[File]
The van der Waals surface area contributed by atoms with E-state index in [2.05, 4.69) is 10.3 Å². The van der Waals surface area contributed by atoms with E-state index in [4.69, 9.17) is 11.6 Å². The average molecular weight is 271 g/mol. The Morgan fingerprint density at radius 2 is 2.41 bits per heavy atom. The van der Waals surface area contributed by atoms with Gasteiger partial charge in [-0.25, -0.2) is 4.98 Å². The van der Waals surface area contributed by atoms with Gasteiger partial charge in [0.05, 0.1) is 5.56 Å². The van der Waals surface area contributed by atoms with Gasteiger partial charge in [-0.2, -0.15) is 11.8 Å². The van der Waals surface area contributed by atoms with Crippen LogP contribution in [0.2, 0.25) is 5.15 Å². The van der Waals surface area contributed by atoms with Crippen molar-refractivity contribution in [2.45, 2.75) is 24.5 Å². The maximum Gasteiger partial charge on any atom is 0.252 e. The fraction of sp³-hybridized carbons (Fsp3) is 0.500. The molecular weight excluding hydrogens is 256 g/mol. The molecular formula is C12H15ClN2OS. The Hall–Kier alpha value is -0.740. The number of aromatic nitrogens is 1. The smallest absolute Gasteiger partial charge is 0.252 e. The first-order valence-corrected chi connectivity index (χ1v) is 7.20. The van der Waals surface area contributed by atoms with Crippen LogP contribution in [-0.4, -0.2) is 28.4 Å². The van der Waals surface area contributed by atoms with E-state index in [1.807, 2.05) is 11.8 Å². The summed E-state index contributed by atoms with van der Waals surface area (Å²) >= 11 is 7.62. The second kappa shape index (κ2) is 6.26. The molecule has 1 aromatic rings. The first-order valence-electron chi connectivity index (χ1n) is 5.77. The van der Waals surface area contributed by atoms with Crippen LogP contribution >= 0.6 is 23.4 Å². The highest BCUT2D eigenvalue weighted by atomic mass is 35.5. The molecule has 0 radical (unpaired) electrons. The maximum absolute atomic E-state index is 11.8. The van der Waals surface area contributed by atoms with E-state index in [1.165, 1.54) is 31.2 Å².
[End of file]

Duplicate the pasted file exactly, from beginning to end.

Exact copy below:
The van der Waals surface area contributed by atoms with E-state index in [2.05, 4.69) is 10.3 Å². The van der Waals surface area contributed by atoms with E-state index in [4.69, 9.17) is 11.6 Å². The average molecular weight is 271 g/mol. The Morgan fingerprint density at radius 2 is 2.41 bits per heavy atom. The van der Waals surface area contributed by atoms with Gasteiger partial charge in [-0.25, -0.2) is 4.98 Å². The van der Waals surface area contributed by atoms with Gasteiger partial charge in [0.05, 0.1) is 5.56 Å². The van der Waals surface area contributed by atoms with Gasteiger partial charge in [-0.2, -0.15) is 11.8 Å². The van der Waals surface area contributed by atoms with Crippen LogP contribution in [0.2, 0.25) is 5.15 Å². The van der Waals surface area contributed by atoms with Crippen molar-refractivity contribution in [2.45, 2.75) is 24.5 Å². The maximum Gasteiger partial charge on any atom is 0.252 e. The fraction of sp³-hybridized carbons (Fsp3) is 0.500. The molecular weight excluding hydrogens is 256 g/mol. The molecular formula is C12H15ClN2OS. The Hall–Kier alpha value is -0.740. The number of aromatic nitrogens is 1. The smallest absolute Gasteiger partial charge is 0.252 e. The first-order valence-corrected chi connectivity index (χ1v) is 7.20. The van der Waals surface area contributed by atoms with Crippen LogP contribution in [-0.4, -0.2) is 28.4 Å². The van der Waals surface area contributed by atoms with E-state index in [1.807, 2.05) is 11.8 Å². The summed E-state index contributed by atoms with van der Waals surface area (Å²) >= 11 is 7.62. The second kappa shape index (κ2) is 6.26. The molecule has 1 aromatic rings. The first-order valence-electron chi connectivity index (χ1n) is 5.77. The van der Waals surface area contributed by atoms with Crippen LogP contribution >= 0.6 is 23.4 Å². The highest BCUT2D eigenvalue weighted by atomic mass is 35.5. The molecule has 0 radical (unpaired) electrons. The maximum absolute atomic E-state index is 11.8. The van der Waals surface area contributed by atoms with E-state index in [1.165, 1.54) is 31.2 Å².